I’m Sure Glad I Started Journaling in January 2020
In April, my writing group used “reflections on life during the COVID pandemic” as a writing prompt for submissions. We were meeting online, and the topic felt like a good exercise for writing out some of our feelings. Given the rollercoaster of emotions we all were experiencing, we wanted to commiserate with each other through our words.
The exercise sent me, flipping through my daily journal. I stepped backward through time to mid- March when I canceled my flight to Pennsylvania to visit my nephew in the hospital getting cancer treatment. The government had recommended canceling non-essential travel. But I also couldn’t risk exposing an immunocompromised little boy to coronavirus.
A few pages further, I read about attending a conference in Orlando. Even during that first weekend of March, I realized attending a gathering with thousands of people jeopardized my upcoming plans to visit my nephew. I worried the 12 days between trips was not long enough to ensure his safety.
In an entry from the last days of February, I wrote about meeting a friend for dinner. We sat down at our table, and she immediately handed me an alcohol wipe. I looked at her quizzically. She had family in Italy, and she was worried. I took the wipe and followed her lead, wiping my hands, wrists, and the table. Our dinner was the same day the US announced its first case of community transmission.
Both events were notable enough to get inked into my journal.
I haven’t always appreciated the value of journals
I’ve tried to keep a journal off and on ever since I was a kid. In middle school, I had one of those journals with a little tab that inserted into a lock on the cover with a click, and a flimsy stamped key secured it in place.
I didn’t know what to write about. I felt silly recording mundane things each day because I had no idea why I would want to remember all that minutia. I felt small in the grander scheme of the world, so I didn’t think my thoughts held enough value to be retained permanently in ink.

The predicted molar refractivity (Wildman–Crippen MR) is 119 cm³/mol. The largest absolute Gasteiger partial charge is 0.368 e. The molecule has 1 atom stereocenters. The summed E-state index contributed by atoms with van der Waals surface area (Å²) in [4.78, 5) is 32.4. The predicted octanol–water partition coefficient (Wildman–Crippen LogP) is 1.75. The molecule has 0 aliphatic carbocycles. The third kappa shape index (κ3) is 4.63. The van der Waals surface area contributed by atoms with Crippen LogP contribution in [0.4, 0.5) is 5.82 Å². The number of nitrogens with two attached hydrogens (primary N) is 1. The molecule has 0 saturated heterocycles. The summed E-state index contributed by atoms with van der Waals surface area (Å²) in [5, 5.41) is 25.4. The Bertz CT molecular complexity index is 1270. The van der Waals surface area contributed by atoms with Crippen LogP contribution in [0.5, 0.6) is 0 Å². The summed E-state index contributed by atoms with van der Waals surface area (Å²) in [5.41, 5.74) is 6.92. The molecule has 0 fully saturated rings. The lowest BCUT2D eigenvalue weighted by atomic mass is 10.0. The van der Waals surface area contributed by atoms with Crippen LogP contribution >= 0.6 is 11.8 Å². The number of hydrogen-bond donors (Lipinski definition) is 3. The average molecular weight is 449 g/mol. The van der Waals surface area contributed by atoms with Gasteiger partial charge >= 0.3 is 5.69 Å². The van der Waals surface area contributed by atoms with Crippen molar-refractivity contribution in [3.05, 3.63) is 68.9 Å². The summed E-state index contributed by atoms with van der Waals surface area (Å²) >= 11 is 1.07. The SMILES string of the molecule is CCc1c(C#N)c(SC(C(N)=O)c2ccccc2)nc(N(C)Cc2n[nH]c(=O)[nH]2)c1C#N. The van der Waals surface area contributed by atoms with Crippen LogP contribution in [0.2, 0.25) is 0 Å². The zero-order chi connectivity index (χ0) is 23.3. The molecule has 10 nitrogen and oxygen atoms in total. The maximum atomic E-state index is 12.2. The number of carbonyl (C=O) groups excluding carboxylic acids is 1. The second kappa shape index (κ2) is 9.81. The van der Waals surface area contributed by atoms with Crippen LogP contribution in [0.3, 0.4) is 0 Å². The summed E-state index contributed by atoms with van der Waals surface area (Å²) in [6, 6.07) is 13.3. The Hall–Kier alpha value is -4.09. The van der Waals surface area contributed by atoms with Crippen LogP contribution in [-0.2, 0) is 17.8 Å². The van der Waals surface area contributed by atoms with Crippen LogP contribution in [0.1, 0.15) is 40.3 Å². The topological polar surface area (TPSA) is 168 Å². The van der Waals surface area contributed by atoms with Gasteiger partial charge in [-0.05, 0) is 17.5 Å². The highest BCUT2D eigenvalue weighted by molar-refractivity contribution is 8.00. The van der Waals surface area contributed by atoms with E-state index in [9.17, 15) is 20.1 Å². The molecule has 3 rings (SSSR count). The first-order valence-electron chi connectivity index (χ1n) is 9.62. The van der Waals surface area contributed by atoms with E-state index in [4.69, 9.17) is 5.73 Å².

I have stacks of abandoned journals that I’ve saved over the years. They represent different eras of my life where I made an effort to start journaling but never followed through. Most have more blank that used pages, and several have pages torn out, sacrificed to other things I thought more important than remembering my life.
One from high school has a total of five pages filled out and dozens of ragged tore edges. All of the entries lamented about imperfections with my body. “Why are my thighs so fat and full of stretch marks?” Those couple of pages reveal the heartbreaking obsession my sixteen-year-old self with being thin and perfect.
In hindsight, I now see that those few recorded thoughts are interesting and valuable to me now.
But at the time, I know why I stopped. I hated my body. My self-loathing was a quiet secret that I never admitted to out loud. I went about my day and pasted a smile on my face and pretended I didn’t care about how I looked.
Admitting to any complicated feelings was taboo to me. Journaling betrayed my self-composed exterior. Even if only my eyes would ever lay eye on the pages, writing down the messy, emotional, confusing thoughts going through my head would be admitted to my own weaknesses.
But I’ve wanted to journal
I don’t think I was conscious of why I’ve always abandoned journaling until I just wrote that last paragraph. It only just now occurred to me that I have all these abandoned journals because I didn’t want to admit to having any fears or anxieties — not even to myself.
Yet, for some reason, I’ve tried to journal several times in my life.
People who journal regularly have told me how valuable the practice is to them. They tell me about bookshelves full of journals they’ve kept for decades. Often, they will talk about revisiting old journals to reflect on different times or their lives and help them through difficult times they may be facing now.
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I’ve had several therapists and coaches suggest that I start a journal for its mental health benefits. They’ve explained how writing down my thoughts can help me recognize negative feelings — like those body issues when I was a teen. But even more than just knowing those feelings, it is a way to work through them and help find meaning.
Ultimately, as a therapeutic tool, journaling can help recognize patterns, reveal hidden triggers, and cultivate mindfulness. We capture not only struggles, but also accomplishments. A daily journaling practice is a way to ground our thoughts in the present moment.
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In writing classes, instructors have espoused the value of journalling to the writing process. They’ve explained how they’ve referred to their journals for mining material and capturing ideas. Capturing unusual moments or quirky stories from daily life can work as inspiration for scenes, storytelling, or characters. This works for both fiction and non-fiction writers alike.